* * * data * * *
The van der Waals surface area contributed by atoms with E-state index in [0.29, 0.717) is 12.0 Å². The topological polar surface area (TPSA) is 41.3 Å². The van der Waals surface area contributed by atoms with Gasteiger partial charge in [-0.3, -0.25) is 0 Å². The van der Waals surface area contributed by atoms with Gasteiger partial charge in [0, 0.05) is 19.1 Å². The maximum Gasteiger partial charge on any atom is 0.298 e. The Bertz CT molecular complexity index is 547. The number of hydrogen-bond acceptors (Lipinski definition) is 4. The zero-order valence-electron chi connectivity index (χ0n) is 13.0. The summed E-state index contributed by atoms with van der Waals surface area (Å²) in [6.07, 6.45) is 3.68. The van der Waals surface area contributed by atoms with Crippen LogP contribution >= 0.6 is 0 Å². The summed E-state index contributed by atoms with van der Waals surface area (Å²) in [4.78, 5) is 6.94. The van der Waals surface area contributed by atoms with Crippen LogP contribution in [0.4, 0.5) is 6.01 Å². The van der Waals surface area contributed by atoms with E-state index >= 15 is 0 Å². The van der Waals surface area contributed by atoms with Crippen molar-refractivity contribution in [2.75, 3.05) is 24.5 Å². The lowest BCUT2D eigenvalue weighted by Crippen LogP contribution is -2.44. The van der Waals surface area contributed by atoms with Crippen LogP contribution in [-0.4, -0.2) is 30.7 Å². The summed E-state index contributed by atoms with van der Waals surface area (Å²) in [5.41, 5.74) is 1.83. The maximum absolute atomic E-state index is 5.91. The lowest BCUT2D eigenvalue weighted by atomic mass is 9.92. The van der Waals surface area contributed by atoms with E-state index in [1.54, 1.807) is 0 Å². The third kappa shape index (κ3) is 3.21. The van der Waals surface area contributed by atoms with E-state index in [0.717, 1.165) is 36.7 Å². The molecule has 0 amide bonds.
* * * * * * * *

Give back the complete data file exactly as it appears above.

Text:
The van der Waals surface area contributed by atoms with E-state index in [0.29, 0.717) is 12.0 Å². The topological polar surface area (TPSA) is 41.3 Å². The van der Waals surface area contributed by atoms with Gasteiger partial charge in [-0.3, -0.25) is 0 Å². The van der Waals surface area contributed by atoms with Gasteiger partial charge in [0, 0.05) is 19.1 Å². The maximum Gasteiger partial charge on any atom is 0.298 e. The Bertz CT molecular complexity index is 547. The number of hydrogen-bond acceptors (Lipinski definition) is 4. The zero-order valence-electron chi connectivity index (χ0n) is 13.0. The summed E-state index contributed by atoms with van der Waals surface area (Å²) in [6.07, 6.45) is 3.68. The van der Waals surface area contributed by atoms with Crippen LogP contribution >= 0.6 is 0 Å². The summed E-state index contributed by atoms with van der Waals surface area (Å²) in [4.78, 5) is 6.94. The van der Waals surface area contributed by atoms with Crippen LogP contribution in [0.4, 0.5) is 6.01 Å². The van der Waals surface area contributed by atoms with E-state index >= 15 is 0 Å². The van der Waals surface area contributed by atoms with Crippen molar-refractivity contribution in [2.75, 3.05) is 24.5 Å². The lowest BCUT2D eigenvalue weighted by Crippen LogP contribution is -2.44. The van der Waals surface area contributed by atoms with Crippen LogP contribution in [-0.4, -0.2) is 30.7 Å². The summed E-state index contributed by atoms with van der Waals surface area (Å²) in [5.41, 5.74) is 1.83. The maximum absolute atomic E-state index is 5.91. The lowest BCUT2D eigenvalue weighted by atomic mass is 9.92. The van der Waals surface area contributed by atoms with E-state index in [1.54, 1.807) is 0 Å². The third kappa shape index (κ3) is 3.21. The van der Waals surface area contributed by atoms with E-state index in [0.717, 1.165) is 36.7 Å². The molecule has 0 amide bonds.